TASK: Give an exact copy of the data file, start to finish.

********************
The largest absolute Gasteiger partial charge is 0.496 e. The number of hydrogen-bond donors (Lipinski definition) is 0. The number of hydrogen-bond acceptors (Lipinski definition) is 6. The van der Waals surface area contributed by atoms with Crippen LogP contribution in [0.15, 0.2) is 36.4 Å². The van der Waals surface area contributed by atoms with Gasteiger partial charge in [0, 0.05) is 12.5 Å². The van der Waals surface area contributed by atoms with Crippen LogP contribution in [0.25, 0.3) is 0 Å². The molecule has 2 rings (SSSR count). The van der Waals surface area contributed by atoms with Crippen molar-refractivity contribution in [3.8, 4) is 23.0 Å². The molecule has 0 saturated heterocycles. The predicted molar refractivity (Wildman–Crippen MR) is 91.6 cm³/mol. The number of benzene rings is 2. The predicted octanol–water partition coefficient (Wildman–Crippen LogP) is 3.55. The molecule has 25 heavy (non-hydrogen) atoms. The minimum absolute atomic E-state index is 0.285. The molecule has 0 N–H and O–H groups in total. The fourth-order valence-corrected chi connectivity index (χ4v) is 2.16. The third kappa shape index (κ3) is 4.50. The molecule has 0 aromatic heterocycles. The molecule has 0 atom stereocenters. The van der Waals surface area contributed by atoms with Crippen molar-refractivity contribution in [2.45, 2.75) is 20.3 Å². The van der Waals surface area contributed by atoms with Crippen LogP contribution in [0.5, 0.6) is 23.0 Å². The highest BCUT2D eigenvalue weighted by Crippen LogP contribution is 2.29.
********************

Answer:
The largest absolute Gasteiger partial charge is 0.496 e. The number of hydrogen-bond donors (Lipinski definition) is 0. The number of hydrogen-bond acceptors (Lipinski definition) is 6. The van der Waals surface area contributed by atoms with Crippen LogP contribution in [0.15, 0.2) is 36.4 Å². The van der Waals surface area contributed by atoms with Gasteiger partial charge in [0, 0.05) is 12.5 Å². The van der Waals surface area contributed by atoms with Crippen LogP contribution in [0.25, 0.3) is 0 Å². The molecule has 2 rings (SSSR count). The van der Waals surface area contributed by atoms with Crippen molar-refractivity contribution in [3.8, 4) is 23.0 Å². The molecule has 0 saturated heterocycles. The predicted molar refractivity (Wildman–Crippen MR) is 91.6 cm³/mol. The number of benzene rings is 2. The predicted octanol–water partition coefficient (Wildman–Crippen LogP) is 3.55. The molecule has 25 heavy (non-hydrogen) atoms. The minimum absolute atomic E-state index is 0.285. The molecule has 0 N–H and O–H groups in total. The fourth-order valence-corrected chi connectivity index (χ4v) is 2.16. The third kappa shape index (κ3) is 4.50. The molecule has 0 aromatic heterocycles. The molecule has 0 atom stereocenters. The van der Waals surface area contributed by atoms with Crippen molar-refractivity contribution in [2.45, 2.75) is 20.3 Å². The van der Waals surface area contributed by atoms with Crippen LogP contribution in [0.5, 0.6) is 23.0 Å². The highest BCUT2D eigenvalue weighted by Crippen LogP contribution is 2.29.